(Thursday Market Open) Markets start Thursday near record highs after Republicans unveiled tax reform details. Today brought a strong reading on quarterly economic growth, but stocks appear ready to take a breather after Wednesday’s rally.
The big news early Thursday was the government’s final estimate for Q2 gross domestic product, which rose to 3.1% from 3% last time out. While the number didn’t change much, it could reinforce perceptions that the economy continues to improve. It’s the first quarter with 3% growth in two years. The question is whether this strength can continue.
Investors appeared happy yesterday with what they saw in the tax plan, judging by market reaction. Still, a lot of details remain to be ironed out and there’s no guarantee the plan presented Wednesday will resemble its current form when finalized. Think of yesterday’s proposal as kind of being like the first bid on a house. It’s just the opening of negotiations.
Bottom line: Tax reform remains a potentially bullish factor. But the devil’s in the details, and it’s early to make predictions about how it might ultimately come out.
All the major indices rose Wednesday after Republicans presented their tax plan, but the biggest gains came in the Russell 2000 (RUT) index of small stocks, which rolled up a nearly 2% increase to another all-time high. The RUT is up more than 10% in just over a month, and that could partially reflect hopes for tax reform. One school of thought suggests that tax reform could help small stocks more than bigger ones, mainly because smaller companies tend to do most of their business within the U.S. Additionally, these companies tend to pay, on average, a higher tax rate than big corporations.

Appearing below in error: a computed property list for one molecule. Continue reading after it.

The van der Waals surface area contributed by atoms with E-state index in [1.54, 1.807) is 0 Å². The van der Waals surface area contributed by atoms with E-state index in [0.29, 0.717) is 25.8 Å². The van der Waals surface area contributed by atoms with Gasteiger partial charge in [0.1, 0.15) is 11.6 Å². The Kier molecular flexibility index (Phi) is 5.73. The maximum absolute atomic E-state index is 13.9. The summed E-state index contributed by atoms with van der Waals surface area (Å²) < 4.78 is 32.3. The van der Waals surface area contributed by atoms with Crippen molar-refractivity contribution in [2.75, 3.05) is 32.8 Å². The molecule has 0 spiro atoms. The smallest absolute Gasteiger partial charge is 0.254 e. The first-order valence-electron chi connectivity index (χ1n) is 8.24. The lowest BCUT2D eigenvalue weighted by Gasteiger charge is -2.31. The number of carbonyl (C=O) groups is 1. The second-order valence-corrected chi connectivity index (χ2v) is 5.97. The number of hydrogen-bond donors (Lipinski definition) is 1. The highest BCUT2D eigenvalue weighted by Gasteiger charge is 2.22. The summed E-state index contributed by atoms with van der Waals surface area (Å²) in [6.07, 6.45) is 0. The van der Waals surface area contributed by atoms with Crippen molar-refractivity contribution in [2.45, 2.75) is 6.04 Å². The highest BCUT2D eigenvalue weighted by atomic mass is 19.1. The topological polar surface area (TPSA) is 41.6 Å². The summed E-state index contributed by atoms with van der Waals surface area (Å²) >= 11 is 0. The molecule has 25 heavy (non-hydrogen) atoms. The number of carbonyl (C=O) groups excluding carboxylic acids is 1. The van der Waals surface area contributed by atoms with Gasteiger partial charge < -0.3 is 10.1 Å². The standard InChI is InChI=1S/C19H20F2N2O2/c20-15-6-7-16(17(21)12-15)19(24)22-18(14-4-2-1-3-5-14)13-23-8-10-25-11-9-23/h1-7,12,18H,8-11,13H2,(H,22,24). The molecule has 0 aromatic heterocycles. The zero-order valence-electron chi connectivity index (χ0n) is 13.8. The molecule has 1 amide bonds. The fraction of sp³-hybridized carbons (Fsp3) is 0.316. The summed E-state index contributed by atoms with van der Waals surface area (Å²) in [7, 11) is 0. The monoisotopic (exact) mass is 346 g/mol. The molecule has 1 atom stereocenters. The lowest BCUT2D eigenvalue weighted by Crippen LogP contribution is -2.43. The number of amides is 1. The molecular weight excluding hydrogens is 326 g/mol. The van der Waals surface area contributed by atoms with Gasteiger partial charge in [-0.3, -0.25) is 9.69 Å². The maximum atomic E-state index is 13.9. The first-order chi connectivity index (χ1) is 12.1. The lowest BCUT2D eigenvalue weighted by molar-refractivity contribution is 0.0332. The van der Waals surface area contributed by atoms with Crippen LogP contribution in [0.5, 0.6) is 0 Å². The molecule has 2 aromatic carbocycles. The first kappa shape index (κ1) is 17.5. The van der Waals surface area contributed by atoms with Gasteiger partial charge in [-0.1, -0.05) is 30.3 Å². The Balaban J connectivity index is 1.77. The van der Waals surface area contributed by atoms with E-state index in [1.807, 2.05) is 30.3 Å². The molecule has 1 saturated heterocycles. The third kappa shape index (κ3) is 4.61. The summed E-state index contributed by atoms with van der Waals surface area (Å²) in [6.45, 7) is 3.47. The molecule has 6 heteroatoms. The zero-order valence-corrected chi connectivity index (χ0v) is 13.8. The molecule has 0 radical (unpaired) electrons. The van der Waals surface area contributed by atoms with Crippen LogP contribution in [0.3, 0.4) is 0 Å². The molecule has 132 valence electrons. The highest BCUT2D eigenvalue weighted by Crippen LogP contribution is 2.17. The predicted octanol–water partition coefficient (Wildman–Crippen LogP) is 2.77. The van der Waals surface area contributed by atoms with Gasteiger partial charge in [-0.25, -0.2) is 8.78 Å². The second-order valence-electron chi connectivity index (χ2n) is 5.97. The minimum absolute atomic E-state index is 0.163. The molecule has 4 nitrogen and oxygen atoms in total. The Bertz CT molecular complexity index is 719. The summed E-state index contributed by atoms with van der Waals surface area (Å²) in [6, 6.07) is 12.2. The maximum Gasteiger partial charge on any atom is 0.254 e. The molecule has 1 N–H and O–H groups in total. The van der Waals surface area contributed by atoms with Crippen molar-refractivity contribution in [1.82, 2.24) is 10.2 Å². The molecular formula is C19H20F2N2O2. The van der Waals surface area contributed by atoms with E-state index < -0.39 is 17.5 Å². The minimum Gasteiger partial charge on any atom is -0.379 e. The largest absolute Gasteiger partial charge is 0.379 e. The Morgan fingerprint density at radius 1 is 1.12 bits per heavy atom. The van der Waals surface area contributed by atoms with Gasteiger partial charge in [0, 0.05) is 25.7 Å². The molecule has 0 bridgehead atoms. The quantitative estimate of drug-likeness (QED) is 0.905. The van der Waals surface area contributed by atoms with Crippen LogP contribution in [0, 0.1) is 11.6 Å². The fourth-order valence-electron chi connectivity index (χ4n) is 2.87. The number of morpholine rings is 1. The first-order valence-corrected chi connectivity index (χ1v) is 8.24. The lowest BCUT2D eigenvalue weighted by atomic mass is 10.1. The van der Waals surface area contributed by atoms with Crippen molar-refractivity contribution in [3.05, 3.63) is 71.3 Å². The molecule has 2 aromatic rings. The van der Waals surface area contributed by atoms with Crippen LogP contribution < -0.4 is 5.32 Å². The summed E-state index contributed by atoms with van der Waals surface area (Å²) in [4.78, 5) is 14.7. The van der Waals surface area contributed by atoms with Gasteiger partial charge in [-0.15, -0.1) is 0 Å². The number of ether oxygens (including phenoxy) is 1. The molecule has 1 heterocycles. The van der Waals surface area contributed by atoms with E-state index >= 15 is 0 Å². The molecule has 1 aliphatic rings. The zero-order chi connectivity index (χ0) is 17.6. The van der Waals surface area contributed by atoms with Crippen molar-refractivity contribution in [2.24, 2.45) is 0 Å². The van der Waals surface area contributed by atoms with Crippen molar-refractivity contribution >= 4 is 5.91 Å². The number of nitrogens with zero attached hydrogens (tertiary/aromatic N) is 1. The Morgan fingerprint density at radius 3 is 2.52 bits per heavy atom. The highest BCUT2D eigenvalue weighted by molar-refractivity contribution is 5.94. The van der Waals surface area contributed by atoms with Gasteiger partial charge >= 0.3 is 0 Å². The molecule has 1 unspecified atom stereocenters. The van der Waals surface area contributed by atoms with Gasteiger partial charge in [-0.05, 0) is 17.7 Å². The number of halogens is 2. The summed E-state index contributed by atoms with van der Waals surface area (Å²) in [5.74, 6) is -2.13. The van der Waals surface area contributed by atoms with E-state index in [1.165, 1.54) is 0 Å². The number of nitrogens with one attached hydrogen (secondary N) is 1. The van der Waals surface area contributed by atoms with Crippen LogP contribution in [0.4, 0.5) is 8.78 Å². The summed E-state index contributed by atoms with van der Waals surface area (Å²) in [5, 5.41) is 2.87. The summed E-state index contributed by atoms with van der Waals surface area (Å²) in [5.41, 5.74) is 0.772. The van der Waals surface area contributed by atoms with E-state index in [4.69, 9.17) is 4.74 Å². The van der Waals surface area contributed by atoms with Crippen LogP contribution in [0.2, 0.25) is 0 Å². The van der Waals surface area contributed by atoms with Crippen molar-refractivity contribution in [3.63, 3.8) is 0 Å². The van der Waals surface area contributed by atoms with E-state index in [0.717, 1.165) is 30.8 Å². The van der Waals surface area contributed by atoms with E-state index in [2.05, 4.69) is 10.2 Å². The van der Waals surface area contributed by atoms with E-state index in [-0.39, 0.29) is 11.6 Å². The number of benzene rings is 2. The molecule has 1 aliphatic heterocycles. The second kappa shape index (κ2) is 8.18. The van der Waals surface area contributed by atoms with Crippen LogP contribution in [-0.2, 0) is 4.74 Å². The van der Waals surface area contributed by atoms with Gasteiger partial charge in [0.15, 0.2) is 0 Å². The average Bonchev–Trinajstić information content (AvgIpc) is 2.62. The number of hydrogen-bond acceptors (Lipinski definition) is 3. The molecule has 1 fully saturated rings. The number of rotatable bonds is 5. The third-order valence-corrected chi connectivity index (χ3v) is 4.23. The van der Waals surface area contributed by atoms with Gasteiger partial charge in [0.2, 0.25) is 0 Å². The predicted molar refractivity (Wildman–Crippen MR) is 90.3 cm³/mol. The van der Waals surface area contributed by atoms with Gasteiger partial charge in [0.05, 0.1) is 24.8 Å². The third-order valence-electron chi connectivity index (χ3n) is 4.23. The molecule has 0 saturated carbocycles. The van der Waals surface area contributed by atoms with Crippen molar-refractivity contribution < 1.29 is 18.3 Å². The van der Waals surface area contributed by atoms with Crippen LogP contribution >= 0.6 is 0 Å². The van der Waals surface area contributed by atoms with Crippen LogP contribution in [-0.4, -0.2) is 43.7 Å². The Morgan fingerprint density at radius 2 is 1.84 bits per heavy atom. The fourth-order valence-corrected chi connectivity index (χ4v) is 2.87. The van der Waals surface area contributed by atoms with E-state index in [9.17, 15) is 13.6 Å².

The info tech sector, which had been flagging, also stormed ahead Wednesday to come in second on the sector leader board behind only financials. Both info tech and financials climbed more than 1%, and consumer discretionary and energy — considered cyclical sectors — also posted strong gains, while the so-called “defensive sectors” trailed. So far this week, the market seems to have regained some of the “animal spirits” that fueled its rally earlier this year. Perhaps seeing more details of the long-awaited tax plan helped provide the spark.
Financials might have gotten a lift in part from the tax plan, but a crumbling bond market looks like the bigger story for that particular sector. Bond prices continue to face pressure early Thursday, with the 10-year yield climbing to 2.33%. That’s the highest it’s been since late July. Expectations for another Fed rate hike by the end of the year stand at above 82% after Fed Chair Janet Yellen’s comments earlier this week. There was a somewhat hawkish tone to Yellen’s remarks, and that seems to be pushing the bond market lower and chances of a rate hike higher. Financials tend to do well in a rising rate environment.
From a broader market standpoint, pre-market trading turned lower early Thursday. It’s hard for the market to keep this type of upward momentum we’ve seen lately day in and day out. As investors, it’s important to not set unrealistic expectations, and make sure to be prepared for both positive and negative action.
Data-wise, tomorrow brings August Personal Consumption Expenditure (PCE) prices, and research firm CFRA looks for a light gain of just 0.1%, continuing the trend of weak PCE price growth. On the plus side, CFRA sees personal income rising 0.3% in August, just below the prior month’s growth of 0.4%. Be on the lookout for this key data at 8:30 a.m. ET Friday, and watch the bond market and Fed funds futures for any potential reaction. The Fed is said to closely watch PCE readings.